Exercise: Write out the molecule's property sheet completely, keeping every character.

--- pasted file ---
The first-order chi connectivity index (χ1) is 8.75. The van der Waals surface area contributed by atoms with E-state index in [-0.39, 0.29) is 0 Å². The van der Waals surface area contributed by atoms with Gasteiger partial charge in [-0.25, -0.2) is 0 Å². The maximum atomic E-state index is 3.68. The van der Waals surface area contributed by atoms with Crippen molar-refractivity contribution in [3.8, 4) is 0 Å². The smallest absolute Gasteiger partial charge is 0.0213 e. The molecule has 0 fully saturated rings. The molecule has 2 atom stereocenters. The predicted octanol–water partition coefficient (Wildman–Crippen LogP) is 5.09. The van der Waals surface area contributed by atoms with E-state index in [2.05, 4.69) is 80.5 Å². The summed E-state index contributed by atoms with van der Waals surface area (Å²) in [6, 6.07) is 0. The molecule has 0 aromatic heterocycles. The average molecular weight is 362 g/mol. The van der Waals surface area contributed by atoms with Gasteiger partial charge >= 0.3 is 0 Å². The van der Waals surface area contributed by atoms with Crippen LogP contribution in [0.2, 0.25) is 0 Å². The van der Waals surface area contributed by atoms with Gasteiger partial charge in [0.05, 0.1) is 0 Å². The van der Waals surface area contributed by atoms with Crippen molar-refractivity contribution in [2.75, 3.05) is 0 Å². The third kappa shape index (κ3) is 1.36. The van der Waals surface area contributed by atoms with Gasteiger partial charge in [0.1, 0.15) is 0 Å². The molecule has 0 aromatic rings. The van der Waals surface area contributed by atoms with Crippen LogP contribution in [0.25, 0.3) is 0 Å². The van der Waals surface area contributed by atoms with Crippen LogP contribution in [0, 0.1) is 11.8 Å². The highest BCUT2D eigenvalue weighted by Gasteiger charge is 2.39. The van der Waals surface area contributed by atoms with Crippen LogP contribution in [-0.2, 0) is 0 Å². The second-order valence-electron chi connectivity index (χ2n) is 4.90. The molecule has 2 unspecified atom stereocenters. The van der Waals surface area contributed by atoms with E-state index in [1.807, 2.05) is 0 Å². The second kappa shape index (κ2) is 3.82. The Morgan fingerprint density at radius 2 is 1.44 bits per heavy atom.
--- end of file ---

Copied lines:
The first-order chi connectivity index (χ1) is 8.75. The van der Waals surface area contributed by atoms with E-state index in [-0.39, 0.29) is 0 Å². The van der Waals surface area contributed by atoms with Gasteiger partial charge in [-0.25, -0.2) is 0 Å². The maximum atomic E-state index is 3.68. The van der Waals surface area contributed by atoms with Crippen molar-refractivity contribution in [3.8, 4) is 0 Å². The smallest absolute Gasteiger partial charge is 0.0213 e. The molecule has 0 fully saturated rings. The molecule has 2 atom stereocenters. The predicted octanol–water partition coefficient (Wildman–Crippen LogP) is 5.09. The van der Waals surface area contributed by atoms with E-state index in [2.05, 4.69) is 80.5 Å². The summed E-state index contributed by atoms with van der Waals surface area (Å²) in [6, 6.07) is 0. The molecule has 0 aromatic heterocycles. The average molecular weight is 362 g/mol. The van der Waals surface area contributed by atoms with Gasteiger partial charge >= 0.3 is 0 Å². The van der Waals surface area contributed by atoms with Crippen LogP contribution in [0.2, 0.25) is 0 Å². The van der Waals surface area contributed by atoms with Gasteiger partial charge in [0.05, 0.1) is 0 Å². The van der Waals surface area contributed by atoms with Crippen molar-refractivity contribution in [2.75, 3.05) is 0 Å². The third kappa shape index (κ3) is 1.36. The van der Waals surface area contributed by atoms with Gasteiger partial charge in [0.1, 0.15) is 0 Å². The molecule has 0 aromatic rings. The van der Waals surface area contributed by atoms with Crippen LogP contribution in [0.25, 0.3) is 0 Å². The van der Waals surface area contributed by atoms with Crippen LogP contribution in [0, 0.1) is 11.8 Å². The highest BCUT2D eigenvalue weighted by Gasteiger charge is 2.39. The van der Waals surface area contributed by atoms with Crippen LogP contribution in [-0.2, 0) is 0 Å². The second-order valence-electron chi connectivity index (χ2n) is 4.90. The molecule has 2 unspecified atom stereocenters. The van der Waals surface area contributed by atoms with E-state index in [1.807, 2.05) is 0 Å². The second kappa shape index (κ2) is 3.82. The Morgan fingerprint density at radius 2 is 1.44 bits per heavy atom.